Nearly a third of women in developing countries give birth in teen years: UN



Nearly a third of all women in developing countries start having children at the age of 19 or younger, and nearly half of first births are to children or girls aged 17 or under, new research released on Tuesday by UNFPA, the United Nations sexual and reproductive health agency, revealed.

While total fertility across the globe has fallen, the UNFPA report shows that women who began childbearing in adolescence, had almost five births by the time they reached 40, during the period examined in the report, between 2015 and 2019.

Gender-based and income inequalities are high-lighted as key in fueling teen pregnancies by in-creasing child marriage rates, keeping girls out of school, restricting their career aspirations, and limit-ing healthcare.

Entrenching these inequalities are climate disas-ters, COVID-19 and conflict, which are all upending lives around the world, obliterating livelihoods and making it more difficult for girls to afford or even physically reach school and health services. This leaves tens of millions yet more vulnerable to child marriage and early pregnancy.

“When nearly a third of all women in developing countries are becoming mothers during adolescence, it is clear the world is failing adolescent girls,” UNFPA Executive Director Dr. Natalia Kanem, said in a statement. “The repeat pregnancies we see among adolescent mothers are a glaring signpost that they desperately need sexual and reproductive health information and services.”

After having their first child, additional child-bearing in adolescence is common for child mothers, said UNFPA. Among girls with a first birth at 14, or younger, nearly three quarters also have a second birth later in adolescence, and 40% of those with two births, progress to a third birth before leaving the teen years.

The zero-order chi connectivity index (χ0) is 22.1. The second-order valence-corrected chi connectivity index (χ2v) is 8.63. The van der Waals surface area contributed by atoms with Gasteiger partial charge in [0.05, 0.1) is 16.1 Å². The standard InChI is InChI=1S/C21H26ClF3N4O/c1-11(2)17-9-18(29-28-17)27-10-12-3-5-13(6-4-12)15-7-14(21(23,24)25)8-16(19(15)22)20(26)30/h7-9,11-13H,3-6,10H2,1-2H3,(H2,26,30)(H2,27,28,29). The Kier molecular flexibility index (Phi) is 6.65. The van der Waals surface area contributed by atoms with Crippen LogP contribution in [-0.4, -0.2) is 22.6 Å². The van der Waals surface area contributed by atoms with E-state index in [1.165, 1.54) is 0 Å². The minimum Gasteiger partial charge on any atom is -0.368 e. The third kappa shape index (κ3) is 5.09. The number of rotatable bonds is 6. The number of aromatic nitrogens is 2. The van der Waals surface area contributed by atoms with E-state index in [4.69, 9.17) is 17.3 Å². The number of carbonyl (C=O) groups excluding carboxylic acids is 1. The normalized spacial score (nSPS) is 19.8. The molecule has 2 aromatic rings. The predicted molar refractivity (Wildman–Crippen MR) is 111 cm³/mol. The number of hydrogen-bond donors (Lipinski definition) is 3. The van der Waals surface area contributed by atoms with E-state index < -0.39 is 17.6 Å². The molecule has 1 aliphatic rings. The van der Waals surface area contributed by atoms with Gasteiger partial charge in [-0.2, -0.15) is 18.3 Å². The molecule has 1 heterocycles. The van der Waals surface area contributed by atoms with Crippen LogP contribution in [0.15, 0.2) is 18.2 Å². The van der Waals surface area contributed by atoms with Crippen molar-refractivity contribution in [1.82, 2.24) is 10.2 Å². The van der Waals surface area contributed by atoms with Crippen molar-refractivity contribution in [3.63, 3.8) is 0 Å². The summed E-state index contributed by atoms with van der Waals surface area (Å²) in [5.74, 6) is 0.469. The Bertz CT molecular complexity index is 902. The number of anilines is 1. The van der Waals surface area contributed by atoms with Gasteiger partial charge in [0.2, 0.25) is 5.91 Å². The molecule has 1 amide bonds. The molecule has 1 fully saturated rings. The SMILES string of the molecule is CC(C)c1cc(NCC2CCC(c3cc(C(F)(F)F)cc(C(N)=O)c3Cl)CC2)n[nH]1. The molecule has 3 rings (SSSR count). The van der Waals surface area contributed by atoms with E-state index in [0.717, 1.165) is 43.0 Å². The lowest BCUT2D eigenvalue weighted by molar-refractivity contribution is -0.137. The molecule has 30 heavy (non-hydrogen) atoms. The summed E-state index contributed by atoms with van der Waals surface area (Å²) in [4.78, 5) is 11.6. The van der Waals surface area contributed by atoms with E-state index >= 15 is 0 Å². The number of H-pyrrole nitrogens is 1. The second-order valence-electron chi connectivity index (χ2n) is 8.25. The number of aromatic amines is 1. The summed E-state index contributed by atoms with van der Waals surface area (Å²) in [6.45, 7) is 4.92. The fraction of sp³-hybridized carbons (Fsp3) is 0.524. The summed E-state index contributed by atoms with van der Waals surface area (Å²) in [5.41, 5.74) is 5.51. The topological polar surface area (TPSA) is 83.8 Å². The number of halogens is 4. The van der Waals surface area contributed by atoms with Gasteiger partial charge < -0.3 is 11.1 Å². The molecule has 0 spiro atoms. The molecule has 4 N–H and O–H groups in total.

Most births among girls under the age of 18 in 54 developing countries are reported as taking place within a marriage or union.

Although more than half of those pregnancies were classified as “intended”, young girls’ ability to decide whether to have children can be severely constrained. The report finds that adolescent preg-nancy is often — albeit not always — driven by a lack of meaningful choice, limited agency, and even force or coercion, said UNFPA.

Complications from giving birth are a leading cause of death and injury for adolescent girls, but being an adolescent mother can also lead to other grave violations of their human rights and serious social consequences, including child marriage, inti-mate-partner violence and mental health issues.

And the youngest child mothers, face the highest risks. Across the globe, there are encouraging signs of declining levels of motherhood in childhood and adolescence, the UN agency said.

But the pace of decline has been “alarmingly slow”, according to UNFPA, by some three percent-age points, per decade.

“Governments need to invest in adolescent girls and help expand their opportunities, resources, and skill sets, thereby helping avoid early and unintended pregnancies,” said Dr. Kanem. “When girls can meaningfully chart their own life course, motherhood in childhood will grow increasingly rare.”

The report lays out recommendations for poli-cymakers including the need to provide girls with comprehensive sexuality education, mentorship, social support, and quality health services.

It also calls on families to provide greater eco-nomic support, and engage local organisations, all within a supportive policy and legal framework that recognises the rights, capacities and needs of ado-lescents, particularly marginalised adolescent girls.—APP


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